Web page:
If there is one clear distinction between western constitutional systems and the various dictatorships and theocracies around the globe, it is the formers’ emphasis on process. Indeed, we might justifiably characterize our Bill of Rights as a restatement of your mother’s admonition that how you do something is just as important as what you choose to do. ?The ends do not justify the means? is a fundamental American precept.
If there is one clear distinction between western constitutional systems and the various dictatorships and theocracies around the globe, it is the formers’ emphasis on process. Indeed, we might justifiably characterize our Bill of Rights as a restatement of your mother’s admonition that how you do something is just as important as what you choose to do. “The ends do not justify the means” is a fundamental American precept.
That’s why President Bush’s utter contempt for what he dismissively calls "proceduralism" is so disturbing. This administration obviously feels that any means it may choose in pursuit of a worthy goal are justified. That attitude leads Administration officials to misunderstand and mischaracterize much of the criticism coming their way. (Pollsters suffer from this same blind spot, making poll results even less reliable than usual.)
Ask any American if he or she believes we should fight terrorism, and the answer will be a resounding yes. We overwhelmingly agree with the Administration that this effort should be a priority. Ask that same person if we should eviscerate the constitution in the process—by reading citizens’ emails, bugging conversations between lawyers and clients, and jettisoning basic due process guarantees—and the response will be far less supportive. Someone should explain to John Ashcroft that questioning the way we are conducting the "War on Terrorism" is not the same as being "for" the terrorists.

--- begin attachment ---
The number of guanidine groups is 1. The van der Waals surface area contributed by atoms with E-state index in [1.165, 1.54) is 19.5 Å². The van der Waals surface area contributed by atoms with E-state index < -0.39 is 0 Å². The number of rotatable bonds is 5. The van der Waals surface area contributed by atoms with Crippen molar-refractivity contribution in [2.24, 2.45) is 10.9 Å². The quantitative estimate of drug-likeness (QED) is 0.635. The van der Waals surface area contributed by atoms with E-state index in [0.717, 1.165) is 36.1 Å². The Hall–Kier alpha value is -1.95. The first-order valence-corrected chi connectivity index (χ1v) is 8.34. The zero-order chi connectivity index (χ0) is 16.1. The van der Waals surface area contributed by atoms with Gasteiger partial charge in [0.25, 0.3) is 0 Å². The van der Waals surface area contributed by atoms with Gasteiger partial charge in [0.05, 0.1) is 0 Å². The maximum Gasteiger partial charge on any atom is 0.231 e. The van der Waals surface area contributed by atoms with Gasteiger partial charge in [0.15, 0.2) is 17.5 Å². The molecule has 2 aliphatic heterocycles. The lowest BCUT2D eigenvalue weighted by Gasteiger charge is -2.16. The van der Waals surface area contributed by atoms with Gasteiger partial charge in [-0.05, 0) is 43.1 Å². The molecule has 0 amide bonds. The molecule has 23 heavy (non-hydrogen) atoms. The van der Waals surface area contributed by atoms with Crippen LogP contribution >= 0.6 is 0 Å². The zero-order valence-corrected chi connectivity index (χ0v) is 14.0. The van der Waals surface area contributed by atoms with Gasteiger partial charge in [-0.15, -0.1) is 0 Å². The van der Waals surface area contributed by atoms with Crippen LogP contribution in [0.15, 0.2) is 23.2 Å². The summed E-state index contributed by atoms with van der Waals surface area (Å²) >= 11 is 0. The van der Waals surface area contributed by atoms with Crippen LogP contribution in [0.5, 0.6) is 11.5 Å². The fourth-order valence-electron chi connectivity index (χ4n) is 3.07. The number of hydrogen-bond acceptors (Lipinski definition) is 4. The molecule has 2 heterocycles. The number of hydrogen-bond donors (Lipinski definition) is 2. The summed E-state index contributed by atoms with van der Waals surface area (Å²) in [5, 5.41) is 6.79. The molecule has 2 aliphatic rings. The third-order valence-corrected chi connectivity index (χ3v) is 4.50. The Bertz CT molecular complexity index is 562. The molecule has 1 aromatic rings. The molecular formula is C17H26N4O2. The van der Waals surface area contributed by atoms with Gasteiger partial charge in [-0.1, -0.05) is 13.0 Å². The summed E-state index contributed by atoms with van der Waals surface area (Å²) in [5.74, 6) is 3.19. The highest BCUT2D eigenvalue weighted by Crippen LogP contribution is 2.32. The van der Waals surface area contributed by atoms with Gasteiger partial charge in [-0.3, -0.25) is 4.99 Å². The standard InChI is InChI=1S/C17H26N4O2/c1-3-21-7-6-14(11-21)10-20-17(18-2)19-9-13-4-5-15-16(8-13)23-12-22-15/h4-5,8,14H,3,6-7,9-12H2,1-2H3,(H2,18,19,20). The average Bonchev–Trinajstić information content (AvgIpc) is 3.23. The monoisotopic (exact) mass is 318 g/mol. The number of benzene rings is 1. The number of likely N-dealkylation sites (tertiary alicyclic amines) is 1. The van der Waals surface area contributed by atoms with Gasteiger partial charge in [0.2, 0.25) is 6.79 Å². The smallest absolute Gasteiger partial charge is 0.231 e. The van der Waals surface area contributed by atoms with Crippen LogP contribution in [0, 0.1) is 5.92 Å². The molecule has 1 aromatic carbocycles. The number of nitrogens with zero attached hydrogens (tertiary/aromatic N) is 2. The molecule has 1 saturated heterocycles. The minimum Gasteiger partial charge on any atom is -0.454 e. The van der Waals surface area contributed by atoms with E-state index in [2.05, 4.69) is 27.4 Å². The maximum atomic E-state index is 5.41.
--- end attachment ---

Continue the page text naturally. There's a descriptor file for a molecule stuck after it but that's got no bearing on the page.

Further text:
So it is with the war in Iraq. Reasonable people will agree that ridding the world of Sadaam Hussain is a good thing, even if it does turn out that he didn’t have weapons of mass destruction. Many of those same people, however, will question the process through which this war became such a high priority. After all, there are a lot of regimes with equally horrific human rights records. (Several of them are members of our fancifully named "Coalition of the Willing.")
The Administration justified the invasion by pointing to Iraqi failure to abide by United Nations mandates. Again, enforcing respect for the United Nations and the rule of international law are laudable goals—but ignoring the United Nations in order to punish Iraq for ignoring the United Nations doesn’t exactly strengthen international institutions. Neither did the Administration’s refusal to abide by several treaties we had signed, repeated public disparagement of our allies, and the “our way or the highway” approach to countries whose votes we needed. The Administration argues that we had to go it alone because there had been a “failure of diplomacy.” That failure was real, but it did not occur during the UN votes. The diplomatic bridges had been thoroughly burned by prior Administration actions.
The problem with using good ends to justify questionable means is that, too often, you don’t even accomplish your ends. After the glow of a victory that was never in doubt fades, President Bush will find that he has to deal with a world he has made—a world in which the achievement of American goals is infinitely more difficult than it needed to be.